WMS Students Skype About Holocaust

Jarrod Peace, an eighth-grader at Wawasee Middle School, was one of several students to ask questions to Holocaust-era survivor Simone Liebster during a Skype conference Tuesday morning. (Photo by Tim Ashley)

Eighth grade language arts students of Wawasee Middle School studying the Holocaust heard a different perspective concerning one of history’s darkest eras. Many familiar with the Holocaust are aware the Nazis targeted the Jewish, anyone not thought of as belonging to the Aryan race and political enemies.

But not often talked about is Jehovah’s Witnesses followers were targeted by the Nazi regime because of their religious beliefs.

Tuesday morning, through the use of Skype video conference technology, approximately 160 eighth-graders gathered in the cafeteria at WMS to see Simone Liebster of France, a survivor of the Holocaust, answer questions posed to her mainly by students.

Last week, Bill and Christie Keller, representing the Arnold-Liebster Foundation created by Simone Liebster and her husband, Max, in 2002, visited WMS to speak with the eighth-graders and prepare them for the Skype conference. The foundation was created to keep the memories alive of those persecuted for religious beliefs and victims of dictatorships and also exists to support historical research and educational programs.

Simone Liebster, age 82, was born in 1930 in a small village in France. Both of her parents were arrested and taken away by the Nazis to concentration camps. Simone was spared from being sent to a camp, but was sent to a Nazi “reeducation center” in Germany for about two years. The Nazis tried to force her to submit to their regime and embrace Adolf Hitler, but she steadfastly refused.

Though reeducation centers were not nearly as difficult to endure as concentration camps, Liebster nonetheless said her days were filled with hard work. “We spent hours cutting wood and splitting huge stumps,” she said.

She said she relied on her deep faith in God and knowledge of the Bible to deal with the harsh reality of being separated from her parents. “I loved reading the Gospels (in the Bible) and the truth about Jesus being so merciful,” she said.

The Nazis were persistent in their efforts to get Liebster to submit, but she refused. “They warned me I could be sent to a concentration camp,” she noted, adding she was given documents to sign demanding her allegiance to the Nazis.

Being reunited with her father after his return from the concentration camp was something Liebster had longed for, but was still unexpected because so many others had died in those camps. But she could not hug him because he was so frail and literally exhausted after his time in the camp.

Liebster said something similar to the Holocaust could still happen today because “people are still so selfish and use discrimination.” She said it is extremely dangerous to follow ideologies and she learned from her personal experiences “you need to stand up for what is right and good.”

Chris Noel, language arts teacher at WMS, said she has taught about the Holocaust for several years and had never heard of the Jehovah’s Witnesses angle before. “It gives a different perspective on the Holocaust,” she said. Jessica Clayton, another language arts teacher at WMS, also helped with the Skype presentation.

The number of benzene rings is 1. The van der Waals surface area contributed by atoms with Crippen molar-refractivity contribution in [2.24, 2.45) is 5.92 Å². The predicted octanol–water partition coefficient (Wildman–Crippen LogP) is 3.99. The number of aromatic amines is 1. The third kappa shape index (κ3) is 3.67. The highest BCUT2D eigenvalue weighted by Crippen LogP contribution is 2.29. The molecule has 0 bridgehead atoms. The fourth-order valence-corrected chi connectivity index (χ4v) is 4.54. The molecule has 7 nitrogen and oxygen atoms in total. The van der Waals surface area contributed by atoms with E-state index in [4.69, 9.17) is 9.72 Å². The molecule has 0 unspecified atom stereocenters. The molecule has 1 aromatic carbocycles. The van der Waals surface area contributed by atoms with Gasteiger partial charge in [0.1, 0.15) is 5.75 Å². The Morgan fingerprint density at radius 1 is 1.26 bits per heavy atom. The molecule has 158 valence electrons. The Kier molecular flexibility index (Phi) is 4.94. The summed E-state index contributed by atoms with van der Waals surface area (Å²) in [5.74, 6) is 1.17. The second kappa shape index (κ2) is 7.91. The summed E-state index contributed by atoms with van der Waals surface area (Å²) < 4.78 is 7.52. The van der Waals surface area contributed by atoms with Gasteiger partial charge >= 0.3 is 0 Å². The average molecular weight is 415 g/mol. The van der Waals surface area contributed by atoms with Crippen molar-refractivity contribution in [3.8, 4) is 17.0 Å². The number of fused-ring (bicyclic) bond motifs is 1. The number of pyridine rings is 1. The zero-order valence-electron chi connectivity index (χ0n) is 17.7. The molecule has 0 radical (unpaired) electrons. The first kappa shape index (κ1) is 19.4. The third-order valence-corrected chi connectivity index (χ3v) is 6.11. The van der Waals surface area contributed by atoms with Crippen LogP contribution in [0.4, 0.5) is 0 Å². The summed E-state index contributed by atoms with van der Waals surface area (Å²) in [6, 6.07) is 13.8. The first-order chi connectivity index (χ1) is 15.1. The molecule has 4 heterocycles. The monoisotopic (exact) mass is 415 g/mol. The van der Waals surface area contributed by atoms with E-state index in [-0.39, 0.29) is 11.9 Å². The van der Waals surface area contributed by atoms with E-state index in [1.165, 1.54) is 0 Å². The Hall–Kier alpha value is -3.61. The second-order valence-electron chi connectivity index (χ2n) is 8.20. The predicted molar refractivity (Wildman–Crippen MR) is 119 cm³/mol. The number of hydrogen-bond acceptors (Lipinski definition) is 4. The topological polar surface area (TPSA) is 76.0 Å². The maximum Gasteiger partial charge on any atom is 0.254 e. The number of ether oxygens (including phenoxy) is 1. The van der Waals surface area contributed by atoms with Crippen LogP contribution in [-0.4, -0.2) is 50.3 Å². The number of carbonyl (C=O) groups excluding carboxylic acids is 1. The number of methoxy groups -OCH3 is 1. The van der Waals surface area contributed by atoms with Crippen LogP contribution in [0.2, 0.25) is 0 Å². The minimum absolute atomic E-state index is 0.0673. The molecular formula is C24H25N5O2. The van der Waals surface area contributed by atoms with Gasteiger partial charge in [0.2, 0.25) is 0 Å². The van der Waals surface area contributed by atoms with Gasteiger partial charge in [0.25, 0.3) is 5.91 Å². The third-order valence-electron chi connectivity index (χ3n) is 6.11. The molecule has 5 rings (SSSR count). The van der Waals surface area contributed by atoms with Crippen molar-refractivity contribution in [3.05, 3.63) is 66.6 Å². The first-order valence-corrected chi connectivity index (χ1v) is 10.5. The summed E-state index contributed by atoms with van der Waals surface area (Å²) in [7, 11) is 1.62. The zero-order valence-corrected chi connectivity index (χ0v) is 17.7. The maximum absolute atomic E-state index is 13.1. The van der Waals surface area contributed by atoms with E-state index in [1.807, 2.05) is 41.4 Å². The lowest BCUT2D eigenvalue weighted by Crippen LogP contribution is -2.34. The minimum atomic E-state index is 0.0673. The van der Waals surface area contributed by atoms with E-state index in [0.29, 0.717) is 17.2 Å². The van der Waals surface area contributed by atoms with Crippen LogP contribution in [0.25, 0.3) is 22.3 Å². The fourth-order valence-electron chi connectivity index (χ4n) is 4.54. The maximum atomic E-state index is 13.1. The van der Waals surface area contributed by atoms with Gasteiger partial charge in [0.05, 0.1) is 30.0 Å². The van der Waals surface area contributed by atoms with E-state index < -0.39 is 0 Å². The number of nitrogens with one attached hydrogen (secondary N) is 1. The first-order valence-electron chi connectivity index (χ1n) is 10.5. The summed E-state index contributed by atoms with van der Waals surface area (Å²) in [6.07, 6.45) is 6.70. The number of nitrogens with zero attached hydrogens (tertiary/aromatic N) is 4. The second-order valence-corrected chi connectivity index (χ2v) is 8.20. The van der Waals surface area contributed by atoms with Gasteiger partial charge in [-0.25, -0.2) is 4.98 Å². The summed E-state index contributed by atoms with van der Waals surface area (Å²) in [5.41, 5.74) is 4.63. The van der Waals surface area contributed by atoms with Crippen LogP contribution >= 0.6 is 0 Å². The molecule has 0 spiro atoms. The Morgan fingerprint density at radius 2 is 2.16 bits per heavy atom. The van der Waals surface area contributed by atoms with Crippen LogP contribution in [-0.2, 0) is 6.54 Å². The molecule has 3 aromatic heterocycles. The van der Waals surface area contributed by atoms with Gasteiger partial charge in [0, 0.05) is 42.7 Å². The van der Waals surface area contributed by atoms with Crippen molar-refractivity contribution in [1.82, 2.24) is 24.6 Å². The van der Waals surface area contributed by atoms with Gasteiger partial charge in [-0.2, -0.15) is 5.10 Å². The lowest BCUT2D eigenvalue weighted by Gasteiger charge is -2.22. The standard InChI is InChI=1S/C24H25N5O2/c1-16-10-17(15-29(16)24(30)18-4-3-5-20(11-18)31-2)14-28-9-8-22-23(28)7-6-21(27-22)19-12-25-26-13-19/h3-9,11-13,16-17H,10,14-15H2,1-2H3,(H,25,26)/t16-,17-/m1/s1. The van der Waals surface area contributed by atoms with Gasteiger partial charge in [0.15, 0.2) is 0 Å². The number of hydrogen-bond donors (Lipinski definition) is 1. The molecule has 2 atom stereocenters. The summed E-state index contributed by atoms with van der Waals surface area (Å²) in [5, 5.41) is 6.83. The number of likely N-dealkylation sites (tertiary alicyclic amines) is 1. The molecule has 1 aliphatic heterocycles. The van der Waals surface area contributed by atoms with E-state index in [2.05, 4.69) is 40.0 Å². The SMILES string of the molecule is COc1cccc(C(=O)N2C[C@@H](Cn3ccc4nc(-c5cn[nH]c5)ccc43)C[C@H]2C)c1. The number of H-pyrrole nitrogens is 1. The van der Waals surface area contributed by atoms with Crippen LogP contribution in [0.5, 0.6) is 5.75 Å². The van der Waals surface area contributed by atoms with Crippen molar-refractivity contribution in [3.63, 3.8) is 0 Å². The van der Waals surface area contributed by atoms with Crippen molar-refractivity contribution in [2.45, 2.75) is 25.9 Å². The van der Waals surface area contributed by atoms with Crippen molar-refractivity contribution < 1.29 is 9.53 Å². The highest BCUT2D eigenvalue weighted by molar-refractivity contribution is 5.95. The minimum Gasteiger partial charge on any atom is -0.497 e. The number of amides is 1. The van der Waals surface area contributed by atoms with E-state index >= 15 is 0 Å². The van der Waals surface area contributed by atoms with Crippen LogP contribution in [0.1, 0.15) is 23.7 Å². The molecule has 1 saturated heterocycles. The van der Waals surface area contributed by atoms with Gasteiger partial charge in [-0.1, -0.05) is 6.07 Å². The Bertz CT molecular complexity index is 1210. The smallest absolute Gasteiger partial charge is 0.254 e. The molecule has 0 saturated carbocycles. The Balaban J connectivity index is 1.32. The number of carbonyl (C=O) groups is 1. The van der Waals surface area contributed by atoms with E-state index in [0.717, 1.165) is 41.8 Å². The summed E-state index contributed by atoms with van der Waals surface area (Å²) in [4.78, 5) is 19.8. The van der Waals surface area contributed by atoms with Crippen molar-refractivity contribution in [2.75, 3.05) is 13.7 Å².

A total of 15 questions were posed to Liebster during the Skype conference. One at a time, students walked up to a computer and read their questions to Liebster. Among the questions asked were “Did you have a favorite Bible verse you would read when you were supposed to be cleaning?” “How did you have the courage to do what you did even though your parents weren’t there to help?”

Also, “Are you afraid something like this would happen again?”



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About Tim Ashley

Tim Ashley, associate editor for The Mail-Journal, has been with The Papers since March 2004. He edits articles for The Mail-Journal, as well as several other publications of The Papers. Ashley also covers Wawasee school board meetings, activities at Wawasee High School and Wawasee Middle School and monthly Kosciusko County Area Planning Commission meetings. A 1996 graduate of Oral Roberts University with a degree in journalism, he lives in Goshen. Staff Writer [email protected]
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WMS Students Skype About Holocaust — 1 Comment

  1. The WatchTower Cult preaches its own version of “replacement theology”, which teaches that YHWH rejected the Jews as HIS “chosen people”, and replaced the Jewish people with the followers of the WatchTower Cult — who the Cult has wrongfully mislabeled — “Jehovah’s Witnesses”.

    The WatchTower Cult teaches that modern-day Jews are YHWH’s enemies, and that all of YHWH’s Biblical promises of restoration for the Jewish
    people now belong to the followers of the WatchTower Cult.

    In fact, the descriptive label “Jehovah’s Witnesses” was originally
    applied to the Jewish people by the Prophet Isaiah, and that scripture
    is even memorialized on the wall inside the front entrance of the
    Holocaust Museum in Washington D.C.

    The WatchTower Cult, in calling its own members — “Jehovah’s Witnesses” — has effectively stolen that Biblical designation away from the Jewish people. To maintain this ongoing “identity theft”, for the past three decades, the WatchTower Cult has had a corporate department dedicated to making certain that every single Holocaust rememberance of any size or type — newspaper article, book, speech, museum, etc — anywhere in the world, publicize the fact that the WatchTower Cult’s own “Jehovah’s Witnesses” were equally persecuted alongside “natural” Jews.